If you don’t show people the way to the victory then what are you doing retelling the story? Its like John (O’Neal) said about telling the story to make oneself better, or telling the story to make the community better. There is a difference between a storyteller and a liar. So, we’re trying to be storytellers, not liars. The importance of that relationship is key. It reshapes the story. If we are not getting to the truth, … there is feedback from the community. Now, the community sometimes is challenged and needs to be challenged, and sometimes they don’t like that. But that’s all a part of how we all grow. So, it’s not that we have to constantly please, what we constantly are working for is to strike the familiar in terms of what the community has told us and return it to the community.

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Ann Kilkelly is a professor of theater arts and women’s studies at Virginia Tech. She is recognized nationally as a scholar and performer of jazz-tap dancing and history, performance studies and interactive performance techniques. She has received Smithsonian Senior Fellowships and a National Endowment for the Humanities Collaborative Research Grant, and performs and gives master classes in jazz tap around the country. At Virginia Tech she served as the director of Women’s Studies for six years, she teaches and directs multimedia performance concerts, and she recently created the Diversity Training Laboratory to help students and faculty use performance techniques to examine diversity issues. Kilkelly also served as a site visitor for Roadside Theater for “Performing Communities.”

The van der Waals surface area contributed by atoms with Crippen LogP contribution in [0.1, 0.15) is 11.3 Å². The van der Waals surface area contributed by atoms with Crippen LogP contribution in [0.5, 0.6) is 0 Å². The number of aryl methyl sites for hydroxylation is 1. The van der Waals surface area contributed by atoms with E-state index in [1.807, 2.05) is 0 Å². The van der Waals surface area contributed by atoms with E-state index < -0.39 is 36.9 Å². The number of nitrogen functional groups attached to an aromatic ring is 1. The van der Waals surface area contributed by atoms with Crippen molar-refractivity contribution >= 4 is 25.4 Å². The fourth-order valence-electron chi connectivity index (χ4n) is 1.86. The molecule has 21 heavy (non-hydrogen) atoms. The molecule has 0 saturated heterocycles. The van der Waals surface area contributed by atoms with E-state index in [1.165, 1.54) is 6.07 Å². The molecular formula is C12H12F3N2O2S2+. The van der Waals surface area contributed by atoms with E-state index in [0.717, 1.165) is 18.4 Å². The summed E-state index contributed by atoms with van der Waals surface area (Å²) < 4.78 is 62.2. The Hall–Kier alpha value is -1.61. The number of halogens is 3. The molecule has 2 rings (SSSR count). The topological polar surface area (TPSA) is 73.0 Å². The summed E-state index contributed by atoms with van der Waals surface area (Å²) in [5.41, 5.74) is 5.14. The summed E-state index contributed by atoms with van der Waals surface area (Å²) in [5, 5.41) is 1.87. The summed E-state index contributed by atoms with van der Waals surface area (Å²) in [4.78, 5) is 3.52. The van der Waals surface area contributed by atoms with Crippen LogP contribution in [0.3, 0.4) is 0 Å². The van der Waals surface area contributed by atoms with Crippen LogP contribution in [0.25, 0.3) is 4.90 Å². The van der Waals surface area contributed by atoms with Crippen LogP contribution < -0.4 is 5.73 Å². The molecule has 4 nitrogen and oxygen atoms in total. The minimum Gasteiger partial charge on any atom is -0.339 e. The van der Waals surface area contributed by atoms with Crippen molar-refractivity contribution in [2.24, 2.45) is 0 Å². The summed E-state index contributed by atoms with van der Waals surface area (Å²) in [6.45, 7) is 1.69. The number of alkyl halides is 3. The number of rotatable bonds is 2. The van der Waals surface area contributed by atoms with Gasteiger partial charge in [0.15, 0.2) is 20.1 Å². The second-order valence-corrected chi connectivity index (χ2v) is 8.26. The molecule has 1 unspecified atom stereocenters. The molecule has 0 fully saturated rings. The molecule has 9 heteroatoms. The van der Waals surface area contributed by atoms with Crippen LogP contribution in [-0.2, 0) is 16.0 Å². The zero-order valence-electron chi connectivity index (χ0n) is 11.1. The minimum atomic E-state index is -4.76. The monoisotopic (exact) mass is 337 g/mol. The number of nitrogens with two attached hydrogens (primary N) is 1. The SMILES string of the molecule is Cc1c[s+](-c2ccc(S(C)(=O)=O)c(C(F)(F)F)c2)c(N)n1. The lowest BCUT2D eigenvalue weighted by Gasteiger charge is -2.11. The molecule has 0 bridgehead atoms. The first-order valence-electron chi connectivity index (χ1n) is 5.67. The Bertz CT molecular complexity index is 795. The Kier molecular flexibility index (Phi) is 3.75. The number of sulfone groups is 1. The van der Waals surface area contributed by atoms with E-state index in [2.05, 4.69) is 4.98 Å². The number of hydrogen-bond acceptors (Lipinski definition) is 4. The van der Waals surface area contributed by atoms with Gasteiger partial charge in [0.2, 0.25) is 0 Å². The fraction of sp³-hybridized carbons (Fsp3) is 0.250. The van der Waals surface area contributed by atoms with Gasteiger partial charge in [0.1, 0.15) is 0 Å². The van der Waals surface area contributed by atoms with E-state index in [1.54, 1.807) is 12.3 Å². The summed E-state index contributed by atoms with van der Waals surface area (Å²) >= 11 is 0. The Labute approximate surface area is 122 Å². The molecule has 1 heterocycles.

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All unattributed citations are from this research project and can be found in the online interviews of “Performing Communities: The Grassroots Ensemble Theater Research Project.”


Carpetbag | Cornerstone | Dell’Arte | Jump-Start

LAPD | Pregones | Roadside | WagonBurner


This article was first published on Community Arts Network in November 2002; it is reprinted here with permission from the publisher, Art in the Public Interest.

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Alternate ROOTS supports the creation and presentation of original art that is rooted in communities of place, tradition or spirit. We are a group of artists and cultural organizers based in the South creating a better world together. As Alternate ROOTS, we call for social and economic justice and are working to dismantle all forms of oppression—everywhere.